Using the BYPASS Instruction

There are many misconceptions about the BYPASS instruction—most are related to
what happens with the boundary-scan device IO pins after a device is placed in
BYPASS. Often BYPASS is one of the first options that test developers look at
when debugging projects, but the consequences of putting a device in BYPASS are
misunderstood or overlooked. To help build up our understanding of debug
techniques, let’s look at what the BYPASS instruction does and when we can use

What is the BYPASS Instruction?

Let’s begin by looking at our
JTAG Tutorial’s description of the BYPASS

BYPASS Instruction
Using the BYPASS instruction, a device’s boundary scan chain can be skipped,
allowing the data to pass through the bypass register. This allows efficient
testing of a selected device without incurring the overhead of traversing
through other devices. The BYPASS instruction allows an IEEE 1149.1 compliant
device to remain in a functional mode and selects the bypass register to be
connected between the TDI and TDO pins. Serial data is allowed to be transferred
through a device from the TDI pin to the TDO pin without affecting the operation
of the device.

The BYPASS instruction bypasses the boundary-scan register and, at the same
time, causes the device to perform its system function. In other words, a device
in BYPASS is in functional mode and will continue to do whatever it is that it
normally does.

Consider the simplified diagram below, with the active sections highlighted in

Boundary-scan device in BYPASS mode.

Figure 1: Boundary-scan device in BYPASS mode.

The system logic will act on device inputs and control device outputs.
Boundary-scan chain operations will only see the bypass register, shortening the
effective scan chain and speeding up overall test execution speed for those
steps that do not require the bypassed device.

Applications – Why use BYPASS?

Debugging Scan Chain Problems
One of the first steps in debugging a scan chain is BYPASSing an offending
device or what looks like it may be an offending device. By placing certain
devices in BYPASS, we can isolate problems with the scan chain.

For example:
Every time we run boundary-scan tests, the board powers down. After placing a
particular CPLD in BYPASS, we notice that the board stays powered up. After
further investigation into the system design, we realize that the CPLD is
enabling power to certain sections of the board.

When debugging a scan chain and putting devices in BYPASS, always remember that
the BYPASSed device will be performing its system function—for example, a CPU
will be executing instructions. This is useful for spotting problems or perhaps
identifying a boundary-scan device that needs to be in functional mode to enable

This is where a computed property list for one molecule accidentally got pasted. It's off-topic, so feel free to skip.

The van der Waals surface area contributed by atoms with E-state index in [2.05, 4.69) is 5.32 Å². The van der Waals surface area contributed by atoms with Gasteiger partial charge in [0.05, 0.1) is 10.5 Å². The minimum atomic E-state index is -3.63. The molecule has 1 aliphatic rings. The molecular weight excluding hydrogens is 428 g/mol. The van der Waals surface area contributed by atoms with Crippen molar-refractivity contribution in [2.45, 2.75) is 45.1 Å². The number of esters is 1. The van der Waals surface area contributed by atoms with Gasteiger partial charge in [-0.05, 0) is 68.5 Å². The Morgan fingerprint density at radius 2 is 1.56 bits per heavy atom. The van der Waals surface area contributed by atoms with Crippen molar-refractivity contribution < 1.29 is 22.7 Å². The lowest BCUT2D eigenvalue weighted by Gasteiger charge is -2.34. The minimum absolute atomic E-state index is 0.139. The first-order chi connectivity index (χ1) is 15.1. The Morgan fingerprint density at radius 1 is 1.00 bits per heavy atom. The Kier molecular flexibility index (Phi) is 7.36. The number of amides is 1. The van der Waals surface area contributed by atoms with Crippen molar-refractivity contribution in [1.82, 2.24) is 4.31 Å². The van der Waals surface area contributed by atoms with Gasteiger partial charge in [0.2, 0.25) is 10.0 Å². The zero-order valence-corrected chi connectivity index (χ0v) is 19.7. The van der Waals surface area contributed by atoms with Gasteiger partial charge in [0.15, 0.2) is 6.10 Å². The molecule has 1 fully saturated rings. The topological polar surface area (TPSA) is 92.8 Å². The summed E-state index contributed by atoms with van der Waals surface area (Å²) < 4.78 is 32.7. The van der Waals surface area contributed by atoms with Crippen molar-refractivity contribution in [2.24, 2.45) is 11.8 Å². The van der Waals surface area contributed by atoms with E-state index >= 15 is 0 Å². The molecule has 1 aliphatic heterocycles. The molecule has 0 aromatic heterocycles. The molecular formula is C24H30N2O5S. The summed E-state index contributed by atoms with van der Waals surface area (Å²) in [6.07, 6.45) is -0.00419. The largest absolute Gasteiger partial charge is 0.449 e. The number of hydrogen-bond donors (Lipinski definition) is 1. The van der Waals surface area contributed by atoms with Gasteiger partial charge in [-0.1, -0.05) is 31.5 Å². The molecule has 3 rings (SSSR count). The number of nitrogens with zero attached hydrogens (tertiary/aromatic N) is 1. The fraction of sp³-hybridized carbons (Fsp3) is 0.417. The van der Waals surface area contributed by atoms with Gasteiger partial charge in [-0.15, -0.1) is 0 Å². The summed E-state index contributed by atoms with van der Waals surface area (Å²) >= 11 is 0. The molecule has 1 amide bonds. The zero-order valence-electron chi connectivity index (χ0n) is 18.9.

power to the system.

Debugging Boundary-scan IO Problems
If instead you want to isolate the IO pin behavior of the device, see if the
device supports the HIGHZ instruction. This will cause the device to enter test
mode and tri-state its output pins. The HIGHZ instruction is useful for
identifying bus contention where two devices may be driving the same net. By
causing one device to tri-state, it can often be identified as a source of
contention when the contention problem goes away, or eliminated as a suspect
when it does not.

As we covered in our Flash Programming Time series, devices can be placed in
BYPASS to shorten the effective scan chain.
ScanExpress TPG will automatically
BYPASS, HIGHZ, or CLAMP as many devices possible when creating Flash test steps.
Note that for the same reasons we’ve discussed, HIGHZ and CLAMP may be
preferable to BYPASS to prevent contention by tri-stating the output pins (HIGHZ)
or by holding a constraint without having to scan the entire BSR (CLAMP).

Note: We talk about BYPASS and the bypass register and while they are related,
it should be noted that the bypass register is used for more than just the
BYPASS instruction. CLAMP and HIGHZ instructions also select the bypass register
and shorten the effective scan chain length.

Functional Cluster Test
Putting a device in functional mode allows you to test its functional behavior
with boundary-scan. For example, you may have memory attached to the scan chain.
For both optimum structural test coverage and some low-speed functional testing,
the memory can be placed in BYPASS and tested as a memory cluster in addition to
the standard interconnect, buswire, and pu/pd tests.

BYPASS is a useful tool as long as we consider the consequences of keeping the
device in functional mode. Don’t underestimate the usefulness of CLAMP and HIGHZ
when they’re available—these instructions can be just as useful as BYPASS,
especially for optimization purposes. Have any stories about using the BYPASS
mode of a device to help debug a project? Let us know!

Published On: January 6, 2011Categories: Corelis Boundary-Scan Blog, JTAG Boundary-Scan

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